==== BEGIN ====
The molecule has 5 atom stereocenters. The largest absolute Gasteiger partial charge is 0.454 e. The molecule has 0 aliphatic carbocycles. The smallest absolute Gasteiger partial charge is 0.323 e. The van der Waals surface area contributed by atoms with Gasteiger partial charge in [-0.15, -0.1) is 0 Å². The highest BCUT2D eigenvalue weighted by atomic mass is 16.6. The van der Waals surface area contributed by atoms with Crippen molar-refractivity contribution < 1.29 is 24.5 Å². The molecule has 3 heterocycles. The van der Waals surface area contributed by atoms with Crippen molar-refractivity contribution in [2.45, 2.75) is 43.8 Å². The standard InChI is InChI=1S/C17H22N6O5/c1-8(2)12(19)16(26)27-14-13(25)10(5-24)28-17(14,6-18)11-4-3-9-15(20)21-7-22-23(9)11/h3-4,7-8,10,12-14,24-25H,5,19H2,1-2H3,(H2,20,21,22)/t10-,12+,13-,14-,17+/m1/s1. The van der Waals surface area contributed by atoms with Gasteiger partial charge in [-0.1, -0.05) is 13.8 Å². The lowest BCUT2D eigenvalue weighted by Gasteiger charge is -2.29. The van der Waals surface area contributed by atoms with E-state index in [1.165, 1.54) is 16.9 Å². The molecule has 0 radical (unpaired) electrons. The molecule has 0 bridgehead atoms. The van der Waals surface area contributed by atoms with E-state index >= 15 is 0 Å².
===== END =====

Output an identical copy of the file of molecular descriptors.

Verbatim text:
The molecule has 5 atom stereocenters. The largest absolute Gasteiger partial charge is 0.454 e. The molecule has 0 aliphatic carbocycles. The smallest absolute Gasteiger partial charge is 0.323 e. The van der Waals surface area contributed by atoms with Gasteiger partial charge in [-0.15, -0.1) is 0 Å². The highest BCUT2D eigenvalue weighted by atomic mass is 16.6. The van der Waals surface area contributed by atoms with Crippen molar-refractivity contribution < 1.29 is 24.5 Å². The molecule has 3 heterocycles. The van der Waals surface area contributed by atoms with Crippen molar-refractivity contribution in [2.45, 2.75) is 43.8 Å². The standard InChI is InChI=1S/C17H22N6O5/c1-8(2)12(19)16(26)27-14-13(25)10(5-24)28-17(14,6-18)11-4-3-9-15(20)21-7-22-23(9)11/h3-4,7-8,10,12-14,24-25H,5,19H2,1-2H3,(H2,20,21,22)/t10-,12+,13-,14-,17+/m1/s1. The van der Waals surface area contributed by atoms with Gasteiger partial charge in [-0.1, -0.05) is 13.8 Å². The lowest BCUT2D eigenvalue weighted by Gasteiger charge is -2.29. The van der Waals surface area contributed by atoms with E-state index in [1.165, 1.54) is 16.9 Å². The molecule has 0 radical (unpaired) electrons. The molecule has 0 bridgehead atoms. The van der Waals surface area contributed by atoms with E-state index >= 15 is 0 Å².